TranscriptQuestion: How did you become interested in computer science?
Leonard Kleinrock: So, way back when, I was six years old reading comic books and I loved comic books. In the centerfold of the Superman comic book was a description, not a comic, but a text of how to build something called a crystal radio. And what fascinated me was that you could build it out of parts you could find in your house or on the street at no cost. I mean, I needed an empty toilet paper roll, some wire, my father’s old razor blade, a pencil lead. That was pretty much free. I needed an earphone, which I stole from the candy store’s telephone booth, and I needed something called a variable capacitor. I had no idea what that was, but I knew I could buy it down on Canal Street.
So, my mother took me down in the subway, I walked to the first electronic shop, banged my fist on the table and I said, I need a variable capacitor. And they guy said, what size. And it blew my cover! So, I explained what I wanted before and he said, “I know just what you need.” So, he sold us, for a few pennies, this variable capacitor. I brought it home, wired it up, and I heard music coming out of the earphone. No battery, no power, basically free. Now this was clearly magic. I decided I better figure out how this works. And that’s what launched me on this career, if you will, of engineering. And I’m still trying to figure out how it works.
Question: When did you come up with the idea of packet switching?
Leonard Kleinrock: I went to graduate school at MIT, and there I started working for the legendary Claude Shannon, the man who invented and created Information Theory. Brilliant guy and he was then, and still is, my role model. And I noticed that all of my classmates were doing their PhD research on the area that he had created, Information Theory. And in my mind, this was a very crowded area; Shannon had done most of the easy, good work, solid work. What was left was hard and probably inconsequential, so I imagined. But I was surrounded by computers, both at MIT and at MIT Lincoln Laboratory, where I spent my summers working. And I said, one day, these computers are going to have to talk to each other. And there was no adequate way by which they could do so. So, this really challenged me. This was a good problem, it’ll probably be important, there’s a lot of low hanging fruit, let’s go for it.
So I started working in the area, which eventually became the Internet. And what I did for my dissertation was to basically create the mathematical theory of data networks, suggested and introduced the idea of taking messages and breaking them up into fixed length blocks, we now call those things packets, and develop the underlying technology of packet switching, which now drives the internet backbone.
Question: What was it like to send the first Internet message?
Leonard Kleinrock: September 2, 1969, the first packet switch, we now call those thing routers, arrived in my laboratory at UCLA. It was based on a design that we had specified the manufacturer create. It arrived there on Labor Day weekend. On the Tuesday following Labor Day, we hooked that switch up to our host computer at UCLA, the host computer was basically a time-shared computer serving the Computer Science Department at UCLA.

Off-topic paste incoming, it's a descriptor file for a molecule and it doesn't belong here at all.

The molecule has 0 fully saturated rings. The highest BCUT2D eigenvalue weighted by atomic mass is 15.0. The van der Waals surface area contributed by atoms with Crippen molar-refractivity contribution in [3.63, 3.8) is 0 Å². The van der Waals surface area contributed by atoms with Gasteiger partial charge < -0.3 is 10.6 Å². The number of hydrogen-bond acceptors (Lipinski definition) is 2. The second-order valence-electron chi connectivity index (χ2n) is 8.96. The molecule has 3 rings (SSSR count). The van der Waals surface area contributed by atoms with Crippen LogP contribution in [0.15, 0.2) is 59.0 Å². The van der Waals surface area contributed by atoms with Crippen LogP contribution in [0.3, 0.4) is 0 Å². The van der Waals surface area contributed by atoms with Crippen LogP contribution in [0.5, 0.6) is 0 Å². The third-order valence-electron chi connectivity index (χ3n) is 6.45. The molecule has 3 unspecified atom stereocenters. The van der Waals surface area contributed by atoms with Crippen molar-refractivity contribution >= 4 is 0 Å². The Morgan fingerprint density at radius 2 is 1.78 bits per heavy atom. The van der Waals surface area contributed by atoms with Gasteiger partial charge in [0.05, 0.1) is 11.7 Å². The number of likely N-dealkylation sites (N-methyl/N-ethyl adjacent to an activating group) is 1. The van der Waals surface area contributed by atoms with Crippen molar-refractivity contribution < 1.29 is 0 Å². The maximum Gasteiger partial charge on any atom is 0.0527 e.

So, we had a switch and we had a computer. It wasn’t going anywhere, but I like to say that the infant Internet took it first breath of life. This switch, which was part of the Internet, looked out into the world it was born and saw a computer. A month later, the second node received their switch up at Stanford Research Institute, otherwise known as SRI 400 miles to the north of us at UCLA. They’re up in the Bay Area. We put a high-speed line between our switch and their switch, they connected their computer, we had our computer. And what we wanted to do was not talk from our computer through this very small two-node network to their computer. This was October 29, 1969.
So what was the message we wanted to send? All we wanted to do was login from our computer to their computer. Now, to login, you have to type L-O-G, and that remote machine was smart enough to know what you’re trying to do, it types the I-N for you. Ready to go, Charlie Klein, my program and myself, Bill up at the other end, and we had a telephone connection so we could communicate and make sure we watched what happened.
So we typed the “L”, and we say, “Did you get the “L”?” He says, “Got the “L”.” Got the, did you get the “O”? Got the “O”. Got the “G”? Crash! The SRI computer crashed. So the first message every on the Internet was “Lo”. As in “Lo and Behold.” We couldn’t have anticipated a shorter, more prophetic, more succinct message than “Lo.”
Question: Did you have a sense then of the communications revolution that would result?
Leonard Kleinrock: Two months before the September date, on July 3, 1969, a Press Release was put out of UCLA and in there, I’m quoted in writing—I’ve got a copy of the Press Release—where I do articulate the vision I had and basically what I said was that the internet would be always available, always on, everywhere, that anybody with any device could get on there anytime, and it would be invisible, just like electricity is invisible. What I did not anticipate was that my 99-year old mother would be on the Internet—and she was until she passed away two years ago. I didn’t see this social side. Our vision then was computers talking to each other and people talking to computers, but not people to people. And of course, that’s what’s driving the Internet these days. The communities that form, the Facebooks, all the social networking, all the email is about people communicating with each other. I missed that side of it.